Dodd-Frank roll-back a risk to economy: Treasury
WASHINGTON (Reuters) - The law overhauling the financial system should continue to protect the economy in the future despite any challenges it's faced in its first year of existence, a top Treasury official said on Wednesday.
"Scaling back or repealing major parts of the Dodd-Frank Act or not providing regulators with the funds they need to implement the Act will leave our economy exposed to a cycle of collapses and crises," Treasury Assistant Secretary for Financial Markets Mary Miller said in prepared remarks for delivery to a securities trade group.
Miller's speech in New York marked the one-year anniversary of the passage of the Wall Street reform bill, known as the Dodd-Frank Act. A copy of her remarks was made available in Washington.
"We are committed to implementing effective reform that encourages stability, which is necessary to restore investor confidence in our markets," Miller said in remarks to the Securities Industry and Financial Markets Association's Regulatory Reform Summit.
Debate continues on Capitol Hill over the final shape of Dodd-Frank as regulators continue to implement hundreds of new rules required by the law that oversee the financial system.
The law, signed by President Barack Obama on July 21, 2010, has been sharply criticized by Republicans who have pushed for repeal provisions in the House of Representatives.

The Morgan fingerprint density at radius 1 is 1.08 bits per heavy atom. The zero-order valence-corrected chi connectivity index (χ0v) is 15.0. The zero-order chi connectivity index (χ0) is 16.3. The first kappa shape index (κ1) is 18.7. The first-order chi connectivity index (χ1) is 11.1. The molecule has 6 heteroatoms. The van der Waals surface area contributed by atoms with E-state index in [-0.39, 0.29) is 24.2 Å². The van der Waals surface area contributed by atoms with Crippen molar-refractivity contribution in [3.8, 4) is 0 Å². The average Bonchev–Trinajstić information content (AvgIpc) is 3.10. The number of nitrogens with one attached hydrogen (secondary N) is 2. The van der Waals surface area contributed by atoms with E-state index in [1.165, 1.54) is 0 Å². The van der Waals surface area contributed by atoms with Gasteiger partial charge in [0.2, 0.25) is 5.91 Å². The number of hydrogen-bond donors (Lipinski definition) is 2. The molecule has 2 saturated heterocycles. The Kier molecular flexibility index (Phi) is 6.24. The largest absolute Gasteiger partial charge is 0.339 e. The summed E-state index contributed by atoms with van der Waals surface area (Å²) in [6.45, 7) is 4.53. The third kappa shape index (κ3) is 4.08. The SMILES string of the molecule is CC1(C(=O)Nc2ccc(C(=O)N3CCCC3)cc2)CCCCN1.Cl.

Miller, a former bond investment manager who is nominated to take over as the Treasury's undersecretary for domestic finance, tried to addressed concerns that the new regulations would prove burdensome to financial institutions, saying regulators would strive for balance in rule-making.
"We will ensure that reform is cost-effective by considering the costs and benefits. We are committed to getting the balance and details of reform correct so that markets can function effectively with consistent, transparent rules of the road," she said.
But she defended the Dodd-Frank approach to the over-the-counter derivatives market, which will put standardized derivatives onto open, transparent trading platforms. One exception to this approach is a Treasury determination that foreign exchange swaps and forwards will not be subject to exchange trading and central clearing, she said.
Higher capital and margin requirements for the largest derivatives dealers -- another source of industry criticism -- may divert capital away from investment, but Miller said this "is critical to improving the resilience of the financial system."
Miller's prepared remarks did not provide any new details on her work in managing Treasury debt, which has now reached the $14.3 trillion statutory borrowing limit.
(Reporting by Margaret Chadbourn and David Lawder; Editing by Chizu Nomiyama)
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